It’s hard to imagine life without the computer. Today we carry small computers – that’s what smartphones are, after all – in our pockets. Nevertheless, there was a time when the majority of consumers did not have a single computer in their homes.

George Dyson, a science historian, asks how we went from having no computers to having so many in such a brief time period in his book, Turing’s Cathedral.

Dyson has a unique vantage point that makes him the ideal author for this book. He’s the son of a top scientist, Freeman Dyson and, because of this, has spent much of his years at the Princeton Institute for Advanced Studies. The Institute was home to the globe’s most gifted scientific minds – included Einstein’s – while they were in the middle of building and operating the first digital computers with the direction of scientist Josh von Neumann.

If you read Turing’s Cathedral it will surprise you at how much chance was involved in the development of the machines that let to computers. The book not only highlights the development of the computer but also the personalities involved at the Princeton Institute. They weren’t always on the same page but managed to produce the first digital computer regardless.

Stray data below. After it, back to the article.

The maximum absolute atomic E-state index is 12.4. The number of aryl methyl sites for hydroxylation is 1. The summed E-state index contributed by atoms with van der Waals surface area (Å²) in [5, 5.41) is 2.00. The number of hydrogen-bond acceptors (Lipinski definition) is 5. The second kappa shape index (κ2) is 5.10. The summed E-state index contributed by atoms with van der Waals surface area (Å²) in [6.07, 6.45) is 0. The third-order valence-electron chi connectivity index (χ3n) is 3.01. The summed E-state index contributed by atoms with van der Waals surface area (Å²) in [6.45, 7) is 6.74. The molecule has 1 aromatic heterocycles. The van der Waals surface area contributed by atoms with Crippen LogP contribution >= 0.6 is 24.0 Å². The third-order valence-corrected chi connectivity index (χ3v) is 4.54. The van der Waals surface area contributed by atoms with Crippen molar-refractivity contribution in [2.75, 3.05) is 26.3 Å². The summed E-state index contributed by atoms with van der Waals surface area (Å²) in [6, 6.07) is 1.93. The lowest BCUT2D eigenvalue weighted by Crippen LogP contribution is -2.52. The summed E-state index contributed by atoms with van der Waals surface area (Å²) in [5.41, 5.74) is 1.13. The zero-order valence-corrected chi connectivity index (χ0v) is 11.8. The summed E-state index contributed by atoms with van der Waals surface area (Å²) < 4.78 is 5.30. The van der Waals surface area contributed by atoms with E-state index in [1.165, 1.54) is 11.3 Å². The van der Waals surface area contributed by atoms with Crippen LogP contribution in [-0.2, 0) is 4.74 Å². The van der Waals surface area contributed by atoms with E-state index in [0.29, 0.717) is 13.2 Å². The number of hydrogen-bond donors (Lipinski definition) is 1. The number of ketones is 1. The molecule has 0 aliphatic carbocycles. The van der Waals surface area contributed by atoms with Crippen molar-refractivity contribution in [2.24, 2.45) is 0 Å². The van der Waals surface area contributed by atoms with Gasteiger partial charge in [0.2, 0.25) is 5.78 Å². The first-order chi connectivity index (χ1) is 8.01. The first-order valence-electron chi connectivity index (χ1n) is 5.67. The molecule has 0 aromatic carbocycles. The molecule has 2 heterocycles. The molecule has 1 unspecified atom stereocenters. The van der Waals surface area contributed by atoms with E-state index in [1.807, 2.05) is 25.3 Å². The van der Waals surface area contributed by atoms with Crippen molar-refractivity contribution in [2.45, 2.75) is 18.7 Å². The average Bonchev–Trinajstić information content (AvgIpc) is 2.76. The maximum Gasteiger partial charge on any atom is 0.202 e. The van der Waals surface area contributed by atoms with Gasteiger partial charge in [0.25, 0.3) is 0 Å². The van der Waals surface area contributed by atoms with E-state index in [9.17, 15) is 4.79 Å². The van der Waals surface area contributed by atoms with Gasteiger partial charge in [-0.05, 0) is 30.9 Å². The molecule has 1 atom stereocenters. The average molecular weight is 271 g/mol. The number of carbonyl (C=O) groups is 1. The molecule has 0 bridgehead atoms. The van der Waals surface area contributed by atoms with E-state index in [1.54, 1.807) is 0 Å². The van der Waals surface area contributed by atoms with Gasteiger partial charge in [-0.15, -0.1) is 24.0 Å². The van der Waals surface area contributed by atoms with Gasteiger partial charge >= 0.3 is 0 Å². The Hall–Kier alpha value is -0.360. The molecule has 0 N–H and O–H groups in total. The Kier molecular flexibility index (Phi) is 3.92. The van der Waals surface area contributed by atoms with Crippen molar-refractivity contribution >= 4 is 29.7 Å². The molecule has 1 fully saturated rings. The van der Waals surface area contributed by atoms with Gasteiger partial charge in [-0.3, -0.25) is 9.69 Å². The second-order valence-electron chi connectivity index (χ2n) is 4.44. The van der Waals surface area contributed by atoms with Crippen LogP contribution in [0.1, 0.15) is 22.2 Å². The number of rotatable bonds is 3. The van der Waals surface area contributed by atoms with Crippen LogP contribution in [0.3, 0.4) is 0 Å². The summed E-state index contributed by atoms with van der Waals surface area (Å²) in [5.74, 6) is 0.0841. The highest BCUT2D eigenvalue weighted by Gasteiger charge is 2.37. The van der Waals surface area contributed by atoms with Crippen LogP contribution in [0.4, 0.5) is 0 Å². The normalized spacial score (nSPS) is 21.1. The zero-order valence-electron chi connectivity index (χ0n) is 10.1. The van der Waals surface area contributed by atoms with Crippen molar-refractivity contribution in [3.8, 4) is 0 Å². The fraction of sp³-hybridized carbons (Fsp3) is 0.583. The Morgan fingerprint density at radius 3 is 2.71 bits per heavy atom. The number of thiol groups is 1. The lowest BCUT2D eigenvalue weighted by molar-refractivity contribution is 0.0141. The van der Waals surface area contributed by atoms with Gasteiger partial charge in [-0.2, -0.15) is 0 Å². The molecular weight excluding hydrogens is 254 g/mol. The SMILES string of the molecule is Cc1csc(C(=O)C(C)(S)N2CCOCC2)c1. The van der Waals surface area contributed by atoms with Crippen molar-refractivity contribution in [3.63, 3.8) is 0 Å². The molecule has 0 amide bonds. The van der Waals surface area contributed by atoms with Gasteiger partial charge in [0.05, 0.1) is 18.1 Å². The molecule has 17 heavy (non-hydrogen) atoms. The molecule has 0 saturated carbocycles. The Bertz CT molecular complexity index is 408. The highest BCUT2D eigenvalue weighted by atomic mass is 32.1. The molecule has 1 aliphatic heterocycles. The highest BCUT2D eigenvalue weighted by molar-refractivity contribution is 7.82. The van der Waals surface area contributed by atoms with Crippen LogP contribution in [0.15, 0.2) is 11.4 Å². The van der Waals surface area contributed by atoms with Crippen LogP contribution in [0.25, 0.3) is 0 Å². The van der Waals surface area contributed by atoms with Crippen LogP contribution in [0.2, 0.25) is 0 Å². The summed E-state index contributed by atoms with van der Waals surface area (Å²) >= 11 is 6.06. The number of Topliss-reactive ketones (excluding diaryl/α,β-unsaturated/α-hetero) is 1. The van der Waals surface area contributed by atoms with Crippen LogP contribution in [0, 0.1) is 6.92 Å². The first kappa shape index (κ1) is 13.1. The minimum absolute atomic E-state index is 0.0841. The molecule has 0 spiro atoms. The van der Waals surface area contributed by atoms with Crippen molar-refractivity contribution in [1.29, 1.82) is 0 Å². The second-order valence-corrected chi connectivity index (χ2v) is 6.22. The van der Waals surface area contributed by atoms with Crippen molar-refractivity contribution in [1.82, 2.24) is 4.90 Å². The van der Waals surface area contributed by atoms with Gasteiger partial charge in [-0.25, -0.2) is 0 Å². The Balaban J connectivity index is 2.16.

Like all great projects, this one featured more than its share of rivalries, fall-outs, and, certainly, salty language. The individuals behind this project were geniuses. They were not saints. The book also covers the important moral issues the creators of the computer faced by the close relationship of their computer work to the U.S. nuclear weapons project.

You might think that a history of the computer will be a dull read. You may think that it’d be filled with impossible-to-understand jargon. Thankfully, Dyson’s history of the computer is a fascinating read, and you do not need an advanced degree to understand it. Anybody who uses a computer – and that’s an awful lot of people today – should grab a copy of Turing’s Cathedral. You could be astonished at what you learn.


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